Most of today is a wait in anticipation of what is to come. Karachi streets are empty, young kids play cricket instead, on roads that are usually crammed with traffic and people. Rows and rows of shops and businesses are shuttered shut. I visit a protest rally near Mehfil e Khorasaan where women and men sit under the sky and listen to fiery speeches by speakers and ulemaas.
We keep tabs on events unfolding in Quetta. The death toll has now climbed to eighty seven with apprehension more are still under the building rubble that the powerful one thousand kilogram bomb brought down. Ghastly scenes of the mayhem are played out on TV screens accompanied by mournful music that simply adds to the sense of helplessness I feel. And scenes of protests in major cities; Quetta, Karachi, Islamabad, Hyderabaad, Rawalpindi, Multan, Hangu, Parichinaar...
Are we going or not, is my repeated question to Hassanbhai who consults with Shaheed Foundation medical head Sarwar; we decide to go, the flight is at seven next morning. There are underlying doubts however, with everybody involved. Our sources in Quetta say the city is paralyzed, movement virtually impossible. Most worrying is our trip back to Karachi on Wednesday. What if flights are cancelled, very possible with only PIA flying to Quetta. What if the airport closes down, a distinct possibility if the Hazaras demand for military intervention is not met; they have refused to bury the dead.
After Zohr salaat, over lunch at Hassanbhai's house, the straw that breaks the camel's back is via a cellphone call. Roads leading to Karachi airport are now closed, there is an attack in Peshawar that kills five soldiers and others, more dreading, a real possibility cell phones are to be cut beginning tomorrow; a precautionary move by authorities, a move that has been effectively used previously. The trip is dead; Hassanbhai decides the risks are unacceptably high. Bitter disappointment is an understatement.
As my return trip is back to Mumbai three day later, I cancel the ticket and plan to return to Mumbai via Dubai tomorrow, insha'Allah. What a bummer, but I bow to Allah's will in this matter. My visit to the shaheeds and their families is simply not to be. I pray my intent suffices for these tragically affected mazlooms and CAI donor's generosity in helping the wounded get treatment goes some way in mitigating this aborted trip.
I am sitting in my hotel room; it is nine thirty after magreeb. Naushad, who treats me to a super Chinese dinner, has just dropped me off. As I settle to check my emails, there is boom of an explosion; close, very close, my room's windows shake. My heart leaps to my mouth. A bomb? I hear sirens screaming. I peek out to see people running. I call Hassanbhai who advises me to stay put and watch the news; he will call if a need arises to evacuate the hotel. The screaming sirens are incessant, deepening my jumpy disposition. Indeed, there is breaking news of a massive explosion at two separate areas of Karachi, one very, very close to my hotel. What now? Pray I can get to the airport and depart Pakistan safely. I may return to this country insha'Allah, when the proposed tallest building in the world is completed.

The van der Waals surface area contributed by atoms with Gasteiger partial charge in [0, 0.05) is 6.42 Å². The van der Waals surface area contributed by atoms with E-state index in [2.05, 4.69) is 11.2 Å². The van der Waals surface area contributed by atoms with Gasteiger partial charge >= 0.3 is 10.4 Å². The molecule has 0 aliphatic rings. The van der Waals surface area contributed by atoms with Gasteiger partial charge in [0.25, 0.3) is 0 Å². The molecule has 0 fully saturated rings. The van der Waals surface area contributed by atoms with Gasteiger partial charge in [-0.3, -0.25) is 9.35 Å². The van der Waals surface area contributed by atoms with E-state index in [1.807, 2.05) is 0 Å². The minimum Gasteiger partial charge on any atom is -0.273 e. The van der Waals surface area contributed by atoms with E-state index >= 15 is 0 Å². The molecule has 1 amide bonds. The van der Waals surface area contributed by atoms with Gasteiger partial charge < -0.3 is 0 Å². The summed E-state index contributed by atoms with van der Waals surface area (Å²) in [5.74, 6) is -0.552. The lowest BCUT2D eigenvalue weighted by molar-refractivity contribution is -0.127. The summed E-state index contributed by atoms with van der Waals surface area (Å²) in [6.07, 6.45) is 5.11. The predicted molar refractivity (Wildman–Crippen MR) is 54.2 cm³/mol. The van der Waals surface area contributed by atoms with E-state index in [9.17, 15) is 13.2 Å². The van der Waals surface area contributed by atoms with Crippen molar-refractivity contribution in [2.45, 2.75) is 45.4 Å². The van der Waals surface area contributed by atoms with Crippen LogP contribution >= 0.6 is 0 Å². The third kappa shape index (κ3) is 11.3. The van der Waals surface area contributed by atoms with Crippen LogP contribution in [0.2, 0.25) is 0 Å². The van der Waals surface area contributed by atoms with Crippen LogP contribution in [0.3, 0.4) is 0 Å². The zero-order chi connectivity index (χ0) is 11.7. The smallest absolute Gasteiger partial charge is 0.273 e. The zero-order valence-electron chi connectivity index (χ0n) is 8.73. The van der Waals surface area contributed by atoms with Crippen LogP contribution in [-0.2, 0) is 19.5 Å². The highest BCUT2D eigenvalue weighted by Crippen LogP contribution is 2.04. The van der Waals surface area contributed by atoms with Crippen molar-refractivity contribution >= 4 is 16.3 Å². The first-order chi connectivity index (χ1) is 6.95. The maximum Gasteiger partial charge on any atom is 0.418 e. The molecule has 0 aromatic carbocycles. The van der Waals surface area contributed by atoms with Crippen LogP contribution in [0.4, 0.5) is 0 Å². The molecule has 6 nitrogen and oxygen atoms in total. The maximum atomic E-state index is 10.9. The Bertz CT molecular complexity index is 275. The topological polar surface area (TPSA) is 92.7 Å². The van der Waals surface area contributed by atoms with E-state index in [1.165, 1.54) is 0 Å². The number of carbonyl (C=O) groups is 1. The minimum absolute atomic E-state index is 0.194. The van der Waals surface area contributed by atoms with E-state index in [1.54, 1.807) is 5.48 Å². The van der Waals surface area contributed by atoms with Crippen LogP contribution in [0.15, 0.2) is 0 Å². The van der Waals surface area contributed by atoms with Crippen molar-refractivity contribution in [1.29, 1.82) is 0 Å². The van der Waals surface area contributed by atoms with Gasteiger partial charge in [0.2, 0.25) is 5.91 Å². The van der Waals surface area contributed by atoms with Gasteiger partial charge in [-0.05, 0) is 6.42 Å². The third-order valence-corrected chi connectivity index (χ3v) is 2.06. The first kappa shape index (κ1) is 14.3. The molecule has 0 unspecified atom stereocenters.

You may want to help CAI assist the wounded get treatment outside Quetta, in Karachi. Please contribute if you can at www.comfortaid.org, choose Pakistan Violence Relief option after clicking 'Donate' button.
The principal sacrifices in this line of service to humanity are not mine, but that from family. They are ones who live with uncertainties of my whereabouts and safety, my absence from home, remotely monitored school / madressa / homework or routine domestic issues. I publicly acknowledge these selfless forgoes and pray they are abundantly rewarded, in this and afterlives.
I also want to publicly thank all at Husseini Foundation / Shaheed Foundation of Pakistan, in Karachi and Islamabad who arranged everything that made CAI services possible. I want to especially thank and acknowledge the services of Hassanbhai Aboolo, who made things happen and selflessly ran around receiving and dropping me at the airport. Especially the risks he took for my evacuation to Dubai on the trip to the airport, which at times seemed virtually impossible.